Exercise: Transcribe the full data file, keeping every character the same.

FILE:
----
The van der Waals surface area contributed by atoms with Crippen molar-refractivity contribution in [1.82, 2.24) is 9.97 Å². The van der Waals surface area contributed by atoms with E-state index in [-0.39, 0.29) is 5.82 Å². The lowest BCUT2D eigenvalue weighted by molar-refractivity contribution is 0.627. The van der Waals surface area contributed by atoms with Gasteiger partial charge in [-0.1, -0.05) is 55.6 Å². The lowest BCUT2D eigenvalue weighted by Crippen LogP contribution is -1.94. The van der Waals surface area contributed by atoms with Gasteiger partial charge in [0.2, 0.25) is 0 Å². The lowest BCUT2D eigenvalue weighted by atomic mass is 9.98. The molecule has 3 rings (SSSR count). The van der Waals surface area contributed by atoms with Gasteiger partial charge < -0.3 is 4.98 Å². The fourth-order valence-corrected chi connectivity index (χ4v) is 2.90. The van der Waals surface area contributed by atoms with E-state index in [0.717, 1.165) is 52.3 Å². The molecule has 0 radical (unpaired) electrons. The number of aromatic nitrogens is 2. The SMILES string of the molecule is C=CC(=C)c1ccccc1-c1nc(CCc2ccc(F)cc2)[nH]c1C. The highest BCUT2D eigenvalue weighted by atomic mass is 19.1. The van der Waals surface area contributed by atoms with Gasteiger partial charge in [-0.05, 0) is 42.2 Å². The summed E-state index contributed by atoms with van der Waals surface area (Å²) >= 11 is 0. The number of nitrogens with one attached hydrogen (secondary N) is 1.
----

The van der Waals surface area contributed by atoms with Crippen molar-refractivity contribution in [1.82, 2.24) is 9.97 Å². The van der Waals surface area contributed by atoms with E-state index in [-0.39, 0.29) is 5.82 Å². The lowest BCUT2D eigenvalue weighted by molar-refractivity contribution is 0.627. The van der Waals surface area contributed by atoms with Gasteiger partial charge in [-0.1, -0.05) is 55.6 Å². The lowest BCUT2D eigenvalue weighted by Crippen LogP contribution is -1.94. The van der Waals surface area contributed by atoms with Gasteiger partial charge in [0.2, 0.25) is 0 Å². The lowest BCUT2D eigenvalue weighted by atomic mass is 9.98. The molecule has 3 rings (SSSR count). The van der Waals surface area contributed by atoms with Gasteiger partial charge < -0.3 is 4.98 Å². The fourth-order valence-corrected chi connectivity index (χ4v) is 2.90. The van der Waals surface area contributed by atoms with E-state index in [0.717, 1.165) is 52.3 Å². The molecule has 0 radical (unpaired) electrons. The number of aromatic nitrogens is 2. The SMILES string of the molecule is C=CC(=C)c1ccccc1-c1nc(CCc2ccc(F)cc2)[nH]c1C. The highest BCUT2D eigenvalue weighted by atomic mass is 19.1. The van der Waals surface area contributed by atoms with Gasteiger partial charge in [-0.05, 0) is 42.2 Å². The summed E-state index contributed by atoms with van der Waals surface area (Å²) >= 11 is 0. The number of nitrogens with one attached hydrogen (secondary N) is 1.